“SPAADS is made up of pilots who flew the F-86 Sabre with Royal Canadian Air Force squadrons in Europe, with NATO, from 1951 to 1963.”

The “Jetwarbird” Training Centre

“Any pilot with a current medical can fly a one hour instructional flight (usually in the front seat) or train toward a jet warbird type rating. We have trained students from all over the world who have qualified to fly as PIC of these powerful aircraft.

Type Rating Requirement:

T-33 T-Bird (Shooting Star/Silver Star)
The most classic Jet warbird ever! 400 knots and 5200 lbs of thrust! The aircraft has boosted ailerons, a quick roll rate and excellent aerobatic capabilities. At 15,000 lbs, the T-33 is our largest fighter. This beautiful aircraft is painted in Thunderbird colors and has a wonderful pressurization and air conditioning system.

The single seat version of this aircraft (the P-80) fought the single seat Mig 15 in the world's first jet to jet combat.

Performance Specifications:

Information on Candian T-Bird production

“On April 1, 1952, with Sabre production just beginning to run smoothly, the Canadian government awarded Canadair a contract to build 576 T-33 jet trainers for the RCAF under licence from the Lockheed Aircraft Company. A subsequent contract increased the quantity to 656 aircraft. Unlike the Lockheed-built version which was powered by the Allison J33 engine, the Canadian version would have the more powerful Rolls-Royce Nene 10.”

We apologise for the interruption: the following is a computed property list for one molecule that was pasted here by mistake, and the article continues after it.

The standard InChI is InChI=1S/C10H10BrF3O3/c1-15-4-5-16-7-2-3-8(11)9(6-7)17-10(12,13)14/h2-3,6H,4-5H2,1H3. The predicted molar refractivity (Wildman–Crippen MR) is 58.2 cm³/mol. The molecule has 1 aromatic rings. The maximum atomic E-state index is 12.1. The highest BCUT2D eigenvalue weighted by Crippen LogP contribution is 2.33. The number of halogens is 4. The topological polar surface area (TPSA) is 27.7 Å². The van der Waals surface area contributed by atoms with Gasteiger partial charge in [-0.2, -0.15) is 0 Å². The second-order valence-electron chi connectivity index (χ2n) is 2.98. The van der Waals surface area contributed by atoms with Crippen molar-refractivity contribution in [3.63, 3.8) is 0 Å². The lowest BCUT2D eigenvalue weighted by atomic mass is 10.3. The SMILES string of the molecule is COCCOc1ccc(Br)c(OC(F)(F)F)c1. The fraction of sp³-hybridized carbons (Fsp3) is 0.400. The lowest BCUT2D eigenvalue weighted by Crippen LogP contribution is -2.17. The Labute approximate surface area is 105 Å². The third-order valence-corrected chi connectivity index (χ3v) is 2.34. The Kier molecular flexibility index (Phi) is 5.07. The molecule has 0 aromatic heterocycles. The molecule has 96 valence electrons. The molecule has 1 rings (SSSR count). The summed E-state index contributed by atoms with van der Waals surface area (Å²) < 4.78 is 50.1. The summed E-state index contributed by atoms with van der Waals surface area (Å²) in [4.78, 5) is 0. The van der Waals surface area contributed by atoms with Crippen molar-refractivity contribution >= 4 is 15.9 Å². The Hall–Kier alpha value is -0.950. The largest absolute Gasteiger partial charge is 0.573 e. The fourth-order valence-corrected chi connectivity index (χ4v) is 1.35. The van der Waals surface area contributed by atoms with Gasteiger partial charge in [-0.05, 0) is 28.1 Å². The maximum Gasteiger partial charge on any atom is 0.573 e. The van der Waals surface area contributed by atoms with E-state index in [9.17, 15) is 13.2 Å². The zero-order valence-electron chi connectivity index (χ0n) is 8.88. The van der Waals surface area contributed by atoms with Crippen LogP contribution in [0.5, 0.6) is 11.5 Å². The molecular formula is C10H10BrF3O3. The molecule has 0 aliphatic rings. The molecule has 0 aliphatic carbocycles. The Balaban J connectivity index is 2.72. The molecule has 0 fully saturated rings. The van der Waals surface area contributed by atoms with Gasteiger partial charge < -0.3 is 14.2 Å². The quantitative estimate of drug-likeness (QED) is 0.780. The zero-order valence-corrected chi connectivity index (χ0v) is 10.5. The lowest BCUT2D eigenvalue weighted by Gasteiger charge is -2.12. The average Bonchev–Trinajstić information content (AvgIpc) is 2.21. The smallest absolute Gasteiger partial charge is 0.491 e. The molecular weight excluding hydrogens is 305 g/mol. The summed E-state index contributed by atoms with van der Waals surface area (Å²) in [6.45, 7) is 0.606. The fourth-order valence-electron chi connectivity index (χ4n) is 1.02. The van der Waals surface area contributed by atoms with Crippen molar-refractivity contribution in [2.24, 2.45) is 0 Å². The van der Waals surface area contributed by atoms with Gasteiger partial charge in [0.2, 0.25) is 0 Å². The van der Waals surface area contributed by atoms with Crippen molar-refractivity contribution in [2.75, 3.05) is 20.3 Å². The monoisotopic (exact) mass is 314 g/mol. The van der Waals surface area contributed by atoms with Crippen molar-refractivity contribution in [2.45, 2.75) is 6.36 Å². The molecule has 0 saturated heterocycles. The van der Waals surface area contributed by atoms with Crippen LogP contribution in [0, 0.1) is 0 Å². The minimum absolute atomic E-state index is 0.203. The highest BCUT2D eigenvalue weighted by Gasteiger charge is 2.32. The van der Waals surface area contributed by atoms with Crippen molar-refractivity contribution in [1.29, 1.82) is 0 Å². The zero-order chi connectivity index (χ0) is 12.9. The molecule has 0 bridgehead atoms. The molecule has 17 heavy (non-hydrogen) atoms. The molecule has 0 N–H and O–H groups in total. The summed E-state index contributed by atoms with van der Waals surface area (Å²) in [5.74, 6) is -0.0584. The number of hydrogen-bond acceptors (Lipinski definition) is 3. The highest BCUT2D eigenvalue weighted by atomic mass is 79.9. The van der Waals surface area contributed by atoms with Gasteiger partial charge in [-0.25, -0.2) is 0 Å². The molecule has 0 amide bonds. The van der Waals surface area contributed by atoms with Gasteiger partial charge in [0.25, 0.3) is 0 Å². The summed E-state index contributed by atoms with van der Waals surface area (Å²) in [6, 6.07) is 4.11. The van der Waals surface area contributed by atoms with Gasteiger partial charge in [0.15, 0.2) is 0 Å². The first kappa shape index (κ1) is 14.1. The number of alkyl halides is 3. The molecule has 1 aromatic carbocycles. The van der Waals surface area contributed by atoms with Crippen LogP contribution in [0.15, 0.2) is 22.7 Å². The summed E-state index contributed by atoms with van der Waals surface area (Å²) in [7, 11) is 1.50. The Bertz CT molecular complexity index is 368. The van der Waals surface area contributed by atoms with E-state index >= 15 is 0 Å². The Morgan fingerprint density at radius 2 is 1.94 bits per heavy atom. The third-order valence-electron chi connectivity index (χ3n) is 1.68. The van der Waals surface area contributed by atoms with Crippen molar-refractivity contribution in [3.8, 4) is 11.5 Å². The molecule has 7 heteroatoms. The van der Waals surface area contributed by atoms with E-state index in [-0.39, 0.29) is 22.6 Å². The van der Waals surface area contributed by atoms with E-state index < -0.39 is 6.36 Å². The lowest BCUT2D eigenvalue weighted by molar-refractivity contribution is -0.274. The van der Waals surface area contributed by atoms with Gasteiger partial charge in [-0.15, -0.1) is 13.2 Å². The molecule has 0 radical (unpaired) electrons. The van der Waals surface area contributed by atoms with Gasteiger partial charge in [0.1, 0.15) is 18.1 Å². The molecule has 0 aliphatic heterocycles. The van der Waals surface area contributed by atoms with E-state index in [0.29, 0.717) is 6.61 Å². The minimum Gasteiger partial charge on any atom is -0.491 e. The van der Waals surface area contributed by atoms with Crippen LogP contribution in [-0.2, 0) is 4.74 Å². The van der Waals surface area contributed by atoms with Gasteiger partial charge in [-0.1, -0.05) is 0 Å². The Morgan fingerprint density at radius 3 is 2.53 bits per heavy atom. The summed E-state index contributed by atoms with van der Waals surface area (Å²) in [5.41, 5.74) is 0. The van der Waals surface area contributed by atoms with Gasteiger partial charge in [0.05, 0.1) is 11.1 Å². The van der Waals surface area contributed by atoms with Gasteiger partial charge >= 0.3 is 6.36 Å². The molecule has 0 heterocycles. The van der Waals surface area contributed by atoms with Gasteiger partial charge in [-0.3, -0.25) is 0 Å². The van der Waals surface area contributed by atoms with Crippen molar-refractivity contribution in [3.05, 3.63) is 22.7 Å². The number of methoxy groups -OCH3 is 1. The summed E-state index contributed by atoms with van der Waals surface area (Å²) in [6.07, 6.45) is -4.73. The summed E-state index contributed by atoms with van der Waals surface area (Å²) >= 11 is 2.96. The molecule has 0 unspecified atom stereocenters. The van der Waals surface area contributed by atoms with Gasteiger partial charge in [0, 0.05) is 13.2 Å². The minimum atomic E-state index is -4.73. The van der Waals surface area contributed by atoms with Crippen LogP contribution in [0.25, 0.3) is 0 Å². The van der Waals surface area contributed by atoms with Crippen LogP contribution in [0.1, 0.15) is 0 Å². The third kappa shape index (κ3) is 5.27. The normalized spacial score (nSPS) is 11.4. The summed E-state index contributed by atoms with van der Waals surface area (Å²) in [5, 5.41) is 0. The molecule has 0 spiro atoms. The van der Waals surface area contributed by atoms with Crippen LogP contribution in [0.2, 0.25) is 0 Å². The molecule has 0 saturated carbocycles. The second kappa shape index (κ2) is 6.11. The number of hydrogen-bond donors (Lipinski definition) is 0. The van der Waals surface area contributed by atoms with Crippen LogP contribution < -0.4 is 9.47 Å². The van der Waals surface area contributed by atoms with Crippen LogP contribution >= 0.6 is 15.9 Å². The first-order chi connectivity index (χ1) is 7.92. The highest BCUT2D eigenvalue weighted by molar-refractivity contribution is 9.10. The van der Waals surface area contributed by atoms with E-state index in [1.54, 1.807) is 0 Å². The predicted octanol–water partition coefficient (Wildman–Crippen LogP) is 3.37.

The “Canadian Harvard Aircraft Association”

The all-volunteer Canadian Harvard Aircraft Association was born in 1985 at a small grass airstrip in Woodstock, Ontario, from the dreams of a handful of Harvard lovers who were determined to keep the legend of the Harvard alive. Today the aircraft collection is based in nearby Tillsonburg and includes four Harvards, a Tiger Moth, and a Yale now in the process of being restored. The Mission of the Organization is to acquire, preserve, restore, maintain, display and demonstrate the Harvard and all other aircraft associated with the Royal Canadian Air Force.

Military air shows in the United Kingdom

The title says most of it. Details of the Imperial War Museum at Duxford and the various military air shows around the United Kingdom.

“Royal Air Force Linton on Ouse”

RAF Linton on Ouse is one of the busiest airfields in the United Kingdom. Tasked with the training of future fast jet pilots and navigators for the Royal Air Force, the Station operates the Tucano T1.

The “Royal Air Force Association”

The Royal Air Force Association (RAFA) provides comradeship, welfare and care for surrent and former members of the RAF.

One account of the famous “Gimli Glider”

The “Gimli Glider” was an Air Canada passenger airliner that ran out of fuel somewhere near Red Lake, Ontario and managed a successful deadstick landing at the by-then disused Gimli, Manitoba airfield in the middle of a crowded family day there.


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Page last updated 06-12-26